However, while our session may have ended in a loss, I still feel that we could draw some interesting parallels between Mysterium and leadership as a result of it. While communication was easily the most difficult part of this game, I also feel that it is the part that this game shares the most in common with leadership, as having good communication with your team is very important for successful leaders. If a leader is unable to communicate exactly what their vision is with their teammates, there could be a large amount of confusion in what exactly the leader is asking their team to do, or what their goal even is. Similarly, if the Ghost in Mysterium is unable to use their dreams to effectively communicate with the Investigators, the Investigators will have no idea what the Ghost is actually trying to indicate to them, and will be forced to simply go off of their best guess of what the Ghost intended rather than the actual answer.

    Overall, despite our session ending in failure, I did enjoy my time with Mysterium. Being forced to turn strange, abstract artwork into a clue with a very specific meaning is a very interesting and fun concept, and I imagine with practice I might be able to better communicate with my Investigators just what my dreams are supposed to indicate. I would also be interested in playing the game again, but as an Investigator instead, so I can see how I do at the game when I’m trying to interpret the dreams handed to me rather than handing out the dreams myself. Not only that, but the experience of playing Mysterium has also helped me to understand just how important it is to have strong communication as a leader.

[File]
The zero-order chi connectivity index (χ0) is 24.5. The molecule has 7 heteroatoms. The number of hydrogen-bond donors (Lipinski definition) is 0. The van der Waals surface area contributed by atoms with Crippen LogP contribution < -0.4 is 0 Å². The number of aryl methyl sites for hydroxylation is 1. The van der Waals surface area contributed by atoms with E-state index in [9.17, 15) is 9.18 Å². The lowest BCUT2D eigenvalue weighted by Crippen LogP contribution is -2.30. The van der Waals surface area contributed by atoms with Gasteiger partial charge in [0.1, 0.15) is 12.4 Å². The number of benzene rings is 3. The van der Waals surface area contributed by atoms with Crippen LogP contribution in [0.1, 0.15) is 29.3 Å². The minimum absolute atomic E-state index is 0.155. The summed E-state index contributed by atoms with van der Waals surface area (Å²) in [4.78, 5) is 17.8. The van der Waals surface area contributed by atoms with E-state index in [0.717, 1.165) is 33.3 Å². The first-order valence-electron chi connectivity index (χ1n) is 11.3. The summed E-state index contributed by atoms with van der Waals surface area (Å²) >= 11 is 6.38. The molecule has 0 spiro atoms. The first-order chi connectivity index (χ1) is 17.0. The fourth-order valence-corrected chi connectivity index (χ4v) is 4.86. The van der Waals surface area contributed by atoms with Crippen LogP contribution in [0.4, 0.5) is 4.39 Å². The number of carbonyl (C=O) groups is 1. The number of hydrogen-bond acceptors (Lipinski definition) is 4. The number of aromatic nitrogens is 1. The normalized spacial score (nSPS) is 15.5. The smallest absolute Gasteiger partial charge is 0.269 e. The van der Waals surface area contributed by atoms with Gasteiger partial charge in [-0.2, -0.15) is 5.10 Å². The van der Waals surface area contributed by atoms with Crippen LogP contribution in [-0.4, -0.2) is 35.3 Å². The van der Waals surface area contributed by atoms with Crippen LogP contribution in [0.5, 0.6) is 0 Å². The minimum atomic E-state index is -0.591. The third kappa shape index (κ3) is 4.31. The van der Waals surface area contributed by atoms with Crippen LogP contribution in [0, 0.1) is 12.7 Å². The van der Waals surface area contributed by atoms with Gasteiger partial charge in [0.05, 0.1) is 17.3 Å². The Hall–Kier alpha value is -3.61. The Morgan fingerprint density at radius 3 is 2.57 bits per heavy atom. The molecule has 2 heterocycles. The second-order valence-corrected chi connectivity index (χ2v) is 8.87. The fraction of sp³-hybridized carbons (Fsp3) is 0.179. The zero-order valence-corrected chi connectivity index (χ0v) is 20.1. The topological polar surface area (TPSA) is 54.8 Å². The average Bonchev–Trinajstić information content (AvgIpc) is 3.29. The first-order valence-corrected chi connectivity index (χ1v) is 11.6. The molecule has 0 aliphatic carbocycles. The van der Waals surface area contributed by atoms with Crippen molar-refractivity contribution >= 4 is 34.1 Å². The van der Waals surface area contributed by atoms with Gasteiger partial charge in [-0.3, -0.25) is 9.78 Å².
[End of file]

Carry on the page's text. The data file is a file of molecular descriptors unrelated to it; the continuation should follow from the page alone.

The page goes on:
Game of the Week Blog Reflection (For Class on 1/27/2022): Ultimate Werewolf

This past week, our class got together to play a session of Ultimate Werewolf, a hidden role game where the players are divided into two teams, the Villagers and the Werewolves. However, as it is a hidden role game, none of these allegiances or roles are known from the beginning of the game, and this plays into what I personally believe was the most difficult part of the game, the beginning. Since no one had been eliminated yet, and no one’s role had been revealed, we had no information to go off of before eliminating our first player. As such, the discussions in the game’s early rounds often took very long to start, and had very little direction. However, as the game progressed and more information was revealed, discussions became easier to start and had a clearer direction to go off of.